The state and National Infrastructure Minister Avigdor Lieberman have reached a plea bargain on Lieberman's indictment for assaulting a minor.
Under the deal, presented by both sides to the Jerusalem Magistrate's Court yesterday, Lieberman admitted to assaulting a 12-year-old boy from the settlement of Tekoa and bruising and threatening another boy who allegedly hit Lieberman's son.
Prosecutor Na'ama Soltnik and Attorney Dov Weisglass, representing Lieberman, asked the court to accept payment of a fine, compensation to the child who was hit and a promise by Lieberman never to commit such acts again as part of the plea bargain.
Judges Shulamit Dotan, Rahel Shilo-Gertel and Aryeh Rumnov said that they would give their response this afternoon.
The incident took place in December 1999, at the settlement of Nokdim, where Lieberman lives. His 12-year-old son told him that three children had hit him. Lieberman went in search of the alleged culprits, and found one hiding in a caravan.
Lieberman is said to have hit the boy in the face, causing the boy to fall. The minister then took the boy by his shirt collar and arm and drove him to his parents house in Tekoa to complain that he had hit his son, and allegedly threatened to hit the boy again should he ever return to Nokdim.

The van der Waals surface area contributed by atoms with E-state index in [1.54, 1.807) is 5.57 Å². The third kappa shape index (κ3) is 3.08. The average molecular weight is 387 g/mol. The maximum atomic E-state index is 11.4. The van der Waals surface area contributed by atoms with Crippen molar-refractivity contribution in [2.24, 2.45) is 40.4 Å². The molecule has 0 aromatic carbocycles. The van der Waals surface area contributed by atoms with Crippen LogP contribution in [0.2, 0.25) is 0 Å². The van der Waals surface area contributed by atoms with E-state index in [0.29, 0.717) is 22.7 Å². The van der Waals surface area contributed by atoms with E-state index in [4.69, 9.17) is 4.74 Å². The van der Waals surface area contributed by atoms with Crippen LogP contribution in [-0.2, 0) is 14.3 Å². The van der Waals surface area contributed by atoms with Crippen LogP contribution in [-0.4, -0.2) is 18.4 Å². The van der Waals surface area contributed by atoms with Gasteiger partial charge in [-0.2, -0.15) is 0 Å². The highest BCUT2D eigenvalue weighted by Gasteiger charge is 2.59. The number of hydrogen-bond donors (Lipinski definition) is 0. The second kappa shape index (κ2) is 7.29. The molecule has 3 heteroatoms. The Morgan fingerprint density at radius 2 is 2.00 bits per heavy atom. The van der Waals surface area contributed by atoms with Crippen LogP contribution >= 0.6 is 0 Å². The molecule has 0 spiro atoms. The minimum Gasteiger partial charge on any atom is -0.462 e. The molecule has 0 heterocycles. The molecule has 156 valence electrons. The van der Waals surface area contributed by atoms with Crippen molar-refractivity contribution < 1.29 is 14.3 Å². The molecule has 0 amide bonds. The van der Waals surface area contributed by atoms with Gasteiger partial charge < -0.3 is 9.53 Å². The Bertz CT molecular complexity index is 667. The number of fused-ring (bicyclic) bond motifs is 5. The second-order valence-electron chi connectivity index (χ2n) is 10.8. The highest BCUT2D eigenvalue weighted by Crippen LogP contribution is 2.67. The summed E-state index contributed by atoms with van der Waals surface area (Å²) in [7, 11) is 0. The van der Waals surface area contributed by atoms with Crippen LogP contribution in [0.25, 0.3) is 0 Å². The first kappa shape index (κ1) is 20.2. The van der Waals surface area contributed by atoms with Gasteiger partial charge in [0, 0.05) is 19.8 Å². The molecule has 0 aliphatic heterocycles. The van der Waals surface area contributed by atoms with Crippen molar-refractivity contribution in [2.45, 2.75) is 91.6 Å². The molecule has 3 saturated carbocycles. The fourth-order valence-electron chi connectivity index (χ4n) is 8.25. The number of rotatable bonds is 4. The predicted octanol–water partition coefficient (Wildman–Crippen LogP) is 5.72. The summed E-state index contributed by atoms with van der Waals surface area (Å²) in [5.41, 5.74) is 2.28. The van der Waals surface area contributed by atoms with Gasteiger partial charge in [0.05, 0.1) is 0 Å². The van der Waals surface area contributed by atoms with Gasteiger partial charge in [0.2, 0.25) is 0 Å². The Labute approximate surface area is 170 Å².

The Knesset House Committee lifted Lieberman's parliamentary immunity a few months ago so that he could be tried.
At the start of the trial yesterday, Weisglass said that Lieberman's son had been beaten black and blue and that the child from Tekoa had sustained "a microscopic swelling under his eye" when Lieberman tried to take him to his parents. Weisglass called the incident a typical squabble between neighbors in isolated settlements and said that such squabbles rarely reach the courts.
Soltnik responded that the State Prosecutor's Office believes violent crimes, especially the assault of minors, warrant a harsh punishment. She stressed that Lieberman's acts were unjustified, and rejected Weisglass's claim that this was a minor event not worthy of the court's time. Nevertheless, she said, in Lieberman's case, such behavior was atypical, and was the unplanned response of a father whose son had been hurt.
Soltnik added that Lieberman's confession was important in and of itself, since he is a public figure whose position could be damaged by the confession. She also said the plea bargain presented to the court was quite typical in such cases.